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Monsanto Testing New GMO Wheat Strain

June 5, 2013
The company is developing a new form of Roundup Ready wheat, resistant to Monsanto's herbicide Roundup (glyphosate) and also focused on improving yield.

WASHINGTON - Agriculture giant Monsanto (IW 500/95), in the spotlight over the discovery of unauthorized genetically modified wheat growing in Oregon, said Wednesday it has a new GM wheat strain under development.

The company is developing a new form of Roundup Ready wheat, resistant to Monsanto's herbicide Roundup (glyphosate) and also focused on improving yield, Robb Fraley, the firm's chief technology officer, said in a conference call with reporters.

Claire Cajacob, head of Monsanto's wheat research, said the company was testing a genetically modified, or genetically engineered, spring wheat in North Dakota, adding that field tests started in 2011.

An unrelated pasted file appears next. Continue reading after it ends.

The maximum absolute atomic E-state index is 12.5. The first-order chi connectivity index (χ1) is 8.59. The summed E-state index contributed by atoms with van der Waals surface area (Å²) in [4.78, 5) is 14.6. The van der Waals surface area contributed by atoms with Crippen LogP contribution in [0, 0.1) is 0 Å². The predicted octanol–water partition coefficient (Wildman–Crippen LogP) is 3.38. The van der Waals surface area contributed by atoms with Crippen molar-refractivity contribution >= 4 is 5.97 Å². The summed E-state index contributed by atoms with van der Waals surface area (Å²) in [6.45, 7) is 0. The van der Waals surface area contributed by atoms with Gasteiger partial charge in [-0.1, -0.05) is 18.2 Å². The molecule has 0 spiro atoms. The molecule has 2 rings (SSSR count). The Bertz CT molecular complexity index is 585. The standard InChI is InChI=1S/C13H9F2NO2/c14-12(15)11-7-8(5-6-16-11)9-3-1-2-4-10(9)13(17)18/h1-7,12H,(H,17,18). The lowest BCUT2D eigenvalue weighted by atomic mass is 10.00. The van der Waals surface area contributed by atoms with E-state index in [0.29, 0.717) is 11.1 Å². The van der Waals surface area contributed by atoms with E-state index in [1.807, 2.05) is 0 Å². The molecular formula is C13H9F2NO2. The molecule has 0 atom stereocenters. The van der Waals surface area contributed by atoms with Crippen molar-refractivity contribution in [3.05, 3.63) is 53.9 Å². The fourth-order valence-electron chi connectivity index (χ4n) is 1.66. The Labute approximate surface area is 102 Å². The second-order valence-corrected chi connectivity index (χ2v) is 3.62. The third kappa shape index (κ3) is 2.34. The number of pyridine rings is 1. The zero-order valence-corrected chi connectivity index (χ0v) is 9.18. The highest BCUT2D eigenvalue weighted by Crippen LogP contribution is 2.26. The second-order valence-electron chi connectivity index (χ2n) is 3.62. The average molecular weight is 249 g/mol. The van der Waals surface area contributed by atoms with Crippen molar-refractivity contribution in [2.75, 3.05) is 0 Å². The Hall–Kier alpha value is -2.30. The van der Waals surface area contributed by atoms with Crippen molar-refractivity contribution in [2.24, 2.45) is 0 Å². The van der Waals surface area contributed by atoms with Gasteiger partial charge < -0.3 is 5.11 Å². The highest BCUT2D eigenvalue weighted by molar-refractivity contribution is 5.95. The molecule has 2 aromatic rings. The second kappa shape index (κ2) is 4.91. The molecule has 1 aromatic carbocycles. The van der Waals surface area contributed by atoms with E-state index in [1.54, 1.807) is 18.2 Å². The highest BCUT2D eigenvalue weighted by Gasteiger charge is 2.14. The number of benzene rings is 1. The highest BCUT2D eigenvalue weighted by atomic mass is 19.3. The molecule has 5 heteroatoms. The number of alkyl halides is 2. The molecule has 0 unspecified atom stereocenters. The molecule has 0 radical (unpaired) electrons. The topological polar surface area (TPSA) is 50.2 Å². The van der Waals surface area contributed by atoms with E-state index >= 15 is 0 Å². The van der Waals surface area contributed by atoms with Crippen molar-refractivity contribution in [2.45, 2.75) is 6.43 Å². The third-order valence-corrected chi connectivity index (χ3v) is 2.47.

Monsanto stopped testing its original Roundup Ready wheat strain in 2005 amid market concerns about the acceptance of GM products.

But it pushed back into the field in 2009, resuming work on wheat with the purchase of WestBred, a biotech wheat developer.

Monsanto's original Roundup Ready GM wheat strain, though approved as safe by the Food and Drug Administration, was not authorized for commercial use at the time Monsanto ended the tests.

But the U.S. Department of Agriculture announced a week ago that it was found growing in an Oregon field by a farmer.

That rattled export markets sensitive to genetically modified organisms, and Japan suspended imports of some U.S. wheat, as did South Korean millers. In Europe, meanwhile, officials said they would check U.S. imports for signs of the GM wheat.

Monsanto officials were unable to explain how their original Roundup Ready wheat was growing in Oregon but said they were cooperating fully with the USDA investigation of the incident.

To the best of their knowledge, the officials said, the original Roundup Ready wheat seeds either were destroyed at the end of the program in 2005 or stored in a USDA facility in Colorado.

The company said it was not ruling out the possibility that the GMO seed was accidentally or purposely mixed in the seed the farmer planted.

Asked whether Monsanto was considering the possibility of sabotage, Philip Miller, vice president of regulatory affairs, said, "That's certainly one of the options we're looking at."

Copyright Agence France-Presse, 2013

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